Fifth Sunday Year (B)
(Job 7:1-4, 6-7; 1st. Corinthians 9:16-19, 22-23; Mark 1:29-39)
Simon and his companions searched for Jesus and, finding Him, they said to Him:
“Everyone is looking for you.” He told them, “Let us go on to the nearby villages that I may preach there also. For that is what I came out to do.”
We can gather from that passage of the Gospel that Jesus considered His preaching to be supremely important. This fact led that great imitator and apostle of Jesus, St. Paul, to declare in his first letter to the Corinthians (1:17):
Christ did not send me to baptize, but to preach the gospel.
Therefore, we should not be surprised to find that, throughout His public ministry, Jesus’ preaching provoked astonishment as well as opposition and confrontation among those who heard Him; and they reacted in this way first of all because of the content of His preaching -- many, for example, would say after hearing Him:
Where did this man get this wisdom? (Mt. 13:54)
There were others astounded by the manner in which He spoke, as you heard in last week’s Gospel passage:
The people were astonished at his teaching, for he taught them as one having authority and not as the scribes.
Now, this was not just the reaction of simple people perhaps too prone to religious excitement, it was also the response of soldiers notoriously untouched by any such sensitivities, as St. John tells us in his Gospel (7:46):
The officers answered, "Never has a man spoken the way this man speaks.”
And, indeed, the religious authorities themselves -- those highly intelligent and extremely dangerous enemies of Jesus -- had a like appreciation of His preaching and Person:
The chief priests and the scribes heard this, and began seeking how to destroy Him; for they were afraid of Him, for the whole crowd was astonished at His teaching. (Mark 11:18)
Now, when the scribes -- learned in the Law and the Jewish oral tradition -- taught the people, they frequently did little more than string together a series of quotations centring on some brief passage of the Torah -- taking them from earlier authorities or currently well-known and influential teachers – without making personal statements that might involve or commit themselves. With Jesus, however, it was quite different: He would, indeed, quote on occasion, but only from the Scriptures; then, also, He would frequently refer to the natural world around, and recall everyday events and situations of human life, before finally -- by the fullness of the Spirit that was in Him -- bringing forth a supremely authentic revelation of God’s presence and purpose in the Scriptures, and in the history -- past and present -- of Israel. In this way His teaching was able to reveal the divine meaning and eternal purpose, as well as show something of the present beauty and hidden significance, of everyone’s ordinary experience of life and their vocation to worship in Israel.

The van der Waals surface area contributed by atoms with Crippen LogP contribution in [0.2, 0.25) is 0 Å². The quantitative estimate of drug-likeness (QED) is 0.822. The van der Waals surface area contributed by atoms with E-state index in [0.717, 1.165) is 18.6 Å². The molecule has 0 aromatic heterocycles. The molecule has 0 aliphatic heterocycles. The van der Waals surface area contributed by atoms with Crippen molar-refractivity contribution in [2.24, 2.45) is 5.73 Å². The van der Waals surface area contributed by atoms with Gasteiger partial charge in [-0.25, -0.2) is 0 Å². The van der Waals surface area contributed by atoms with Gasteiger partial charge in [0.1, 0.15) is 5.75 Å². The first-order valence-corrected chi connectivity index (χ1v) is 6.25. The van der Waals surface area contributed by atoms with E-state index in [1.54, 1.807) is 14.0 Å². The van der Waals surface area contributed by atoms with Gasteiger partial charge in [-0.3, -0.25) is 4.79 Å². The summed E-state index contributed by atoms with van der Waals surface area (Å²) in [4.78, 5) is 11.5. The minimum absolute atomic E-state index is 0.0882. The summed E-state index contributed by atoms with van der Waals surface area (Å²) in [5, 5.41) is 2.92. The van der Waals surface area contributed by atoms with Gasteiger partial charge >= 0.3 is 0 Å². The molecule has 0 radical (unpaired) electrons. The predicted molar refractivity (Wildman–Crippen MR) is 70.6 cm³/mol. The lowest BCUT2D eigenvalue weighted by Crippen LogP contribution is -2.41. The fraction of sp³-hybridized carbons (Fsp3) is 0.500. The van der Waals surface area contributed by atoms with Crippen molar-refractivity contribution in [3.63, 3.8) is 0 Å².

His was, indeed, a unique authority, being based upon a unique awareness of divine realities:
Truly, truly, I say to you, we speak of what we know and testify of what we have seen, and you do not accept our testimony. If I told you earthly things and you do not believe, how will you believe if I tell you heavenly things? No one has ascended into heaven, but He who descended from heaven: the Son of Man. (John 3:11-13)
All things have been delivered to Me by My Father, and no one knows the Son except the Father. Nor does anyone know the Father except the Son, and the one to whom the Son wills to reveal Him. (Matthew 11:27)
St. Paul, again, appreciated this aspect of Jesus’ teaching, as we can tell from the advice he gave to Titus, an early convert of his whom he later established as head of the church in Crete:
These things speak and exhort and reprove with all authority. Let no one disregard you. (Titus 2:15)
As Paul bears witness, this authority, so striking in Jesus’ own Person and preaching, was essential for the founding of the Church, and consequently, is still essential today for the well-being of the Church. It is not, however, something that can be directly imitated by ordinary human beings: to attempt anything of that sort would smack of the heretical illusion of those who believe themselves to be divinely inspired or the satanic pride of those who want to impose their own personality and ideas on others in order to seize hold of, and enjoy the experience of, some measure of power.